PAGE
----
Good morning, we are pleased to announce that upon investigation of the nest tree we saw no damage to the tree and nest. The camera still appears to be broken and will remain that way until w can climb and inspect it. For more info read our blog post;
Good Morning Eagle Fans: We regret to report that the Eagle Cam was struck by lightning in last night's storm! The surge protector and camera equipment were severely damaged but we're doing our best to make repairs. Stay tuned!
In the meantime, over the past few days Eaglet 1# fledged 6/12/2015 and 2# was last seen branching and practicing flights in the nest bowl.
One of the eaglets has started to branch out on the nest tree, we will keep the camera zoomed out from now on for most of the time to allow viewers to monitor for fledge attempts.
We have looked at the video over the past few days and the dark crawling insects in the nest material are likely carrion beetle larvae. These scavengers are consuming leftover food and detritus from the eaglets meals and help keep more harmful insects at bay such as blowflys.
The eaglets will not be banded this year due to a busy spring schedule, however researchers have looked at the 2 eaglets over time and figured out the sex of both birds in the nest. Read more at the blog;
As the first chick hatches in the eagles nest, here is an informative article covering the development of the hatched chicks, including photos highlighting the development of past nesting chicks over time; Make way for Nestlings
We have identified the male eagle's band, A59, he was banded in 2000 near Rancocas Creek.
The camera is having some issues with its automatic iris/brightness settings, we are aware of the issue and looking into solutions.
The 2nd egg has been laid at aprox 2:20pm!
The 1st egg of the season was laid sometime last night or this morning!
It appears the eagles are beginning to show egg laying behavior in the nest bowl. This is in line with previous year's events.
The encoder appears to be working now so video should stream smoothly.
Also, after some close looks at the bands it appears the male eagle was banded in NJ in 1999 and is either from a nest in southern NJ or warren county NJ. Please let us and the state fish and wildlife non-games species department know if you see the 2nd # on the green leg band on the eagles foot (the state legband format for 1999 is A5X, with the X being the unknown last digit). We will be leaving the camera zoomed in on the nest to observe bands and possible egg laying.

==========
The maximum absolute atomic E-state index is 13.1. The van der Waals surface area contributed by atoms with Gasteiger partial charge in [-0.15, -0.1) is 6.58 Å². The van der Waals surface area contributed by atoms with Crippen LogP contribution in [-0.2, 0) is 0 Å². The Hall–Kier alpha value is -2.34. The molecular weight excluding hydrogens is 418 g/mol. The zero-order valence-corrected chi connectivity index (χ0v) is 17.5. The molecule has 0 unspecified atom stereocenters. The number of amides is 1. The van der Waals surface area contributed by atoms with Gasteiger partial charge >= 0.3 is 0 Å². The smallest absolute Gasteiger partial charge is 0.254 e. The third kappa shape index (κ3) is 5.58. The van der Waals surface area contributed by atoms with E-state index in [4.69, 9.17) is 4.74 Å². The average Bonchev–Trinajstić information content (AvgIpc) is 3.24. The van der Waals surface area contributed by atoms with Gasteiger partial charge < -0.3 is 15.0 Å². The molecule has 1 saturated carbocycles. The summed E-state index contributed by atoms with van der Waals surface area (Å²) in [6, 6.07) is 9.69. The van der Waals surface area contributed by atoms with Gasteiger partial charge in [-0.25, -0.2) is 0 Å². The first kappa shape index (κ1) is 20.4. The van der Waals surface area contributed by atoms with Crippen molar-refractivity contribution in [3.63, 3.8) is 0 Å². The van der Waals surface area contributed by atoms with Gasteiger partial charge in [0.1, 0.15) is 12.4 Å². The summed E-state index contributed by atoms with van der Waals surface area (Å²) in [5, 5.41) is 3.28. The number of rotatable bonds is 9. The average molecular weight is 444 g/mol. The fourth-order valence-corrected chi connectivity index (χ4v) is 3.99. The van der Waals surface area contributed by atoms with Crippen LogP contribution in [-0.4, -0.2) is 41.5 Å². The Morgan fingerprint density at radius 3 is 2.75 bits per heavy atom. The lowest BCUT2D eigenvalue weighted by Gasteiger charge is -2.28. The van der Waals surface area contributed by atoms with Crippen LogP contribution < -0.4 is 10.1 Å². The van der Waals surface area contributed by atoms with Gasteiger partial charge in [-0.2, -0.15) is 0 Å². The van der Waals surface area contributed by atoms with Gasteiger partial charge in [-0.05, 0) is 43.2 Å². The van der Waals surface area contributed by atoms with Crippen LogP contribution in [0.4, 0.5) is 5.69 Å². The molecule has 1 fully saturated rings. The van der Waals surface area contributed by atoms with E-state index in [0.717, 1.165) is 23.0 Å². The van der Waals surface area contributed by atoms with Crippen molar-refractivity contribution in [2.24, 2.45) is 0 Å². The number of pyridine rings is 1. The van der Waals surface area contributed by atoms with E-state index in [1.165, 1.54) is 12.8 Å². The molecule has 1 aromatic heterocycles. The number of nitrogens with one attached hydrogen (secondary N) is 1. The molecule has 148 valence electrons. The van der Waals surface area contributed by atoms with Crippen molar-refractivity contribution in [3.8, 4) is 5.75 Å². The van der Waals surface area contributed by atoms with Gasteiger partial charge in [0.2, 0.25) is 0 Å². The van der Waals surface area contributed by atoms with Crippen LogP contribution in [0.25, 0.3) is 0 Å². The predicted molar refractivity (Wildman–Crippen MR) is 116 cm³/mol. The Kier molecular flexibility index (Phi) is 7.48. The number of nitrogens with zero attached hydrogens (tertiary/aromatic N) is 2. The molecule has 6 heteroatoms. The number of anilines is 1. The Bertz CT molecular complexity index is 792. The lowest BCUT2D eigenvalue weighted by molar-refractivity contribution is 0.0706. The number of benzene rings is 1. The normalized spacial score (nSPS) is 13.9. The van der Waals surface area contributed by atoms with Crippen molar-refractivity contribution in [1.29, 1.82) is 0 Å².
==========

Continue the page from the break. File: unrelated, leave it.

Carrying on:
We are encountering issues with the ustream encoder hardware at the camera in what appears to be some network issues (hence the black screen). The camera system itself is still functioning fine and is not damaged, we will update when the problem is resolved. As we are aware of the problem there is no need to email our webmaster.
The Eagle pair has been seen preparing for the upcoming nesting season!
About Duke Farms:
Located on the 2700 acre Duke Farm property in Hillsborough, this eagle nest has been observed on the farm since 2005. In 2008 a camera was setup by Duke Farms in a neighboring sycamore tree 110 feet up, capturing footage of nesting seasons in 2009 and 2010. This camera permits the public to get a unique glimpse of the nesting, feeding and fledgling of Bald Eagles in NJ.
Duke Farms in Hillsborough, N.J., is one of the largest privately-owned parcels of undeveloped land in the state. The mission of Duke Farms is to serve as a model of environmental stewardship and inspire visitors to become informed stewards of the land. You can assist us with our habitat regeneration efforts by volunteering. To see a list of current educational volunteer opportunities, or to learn about our nature programs and tours, please visit www.dukefarms.org.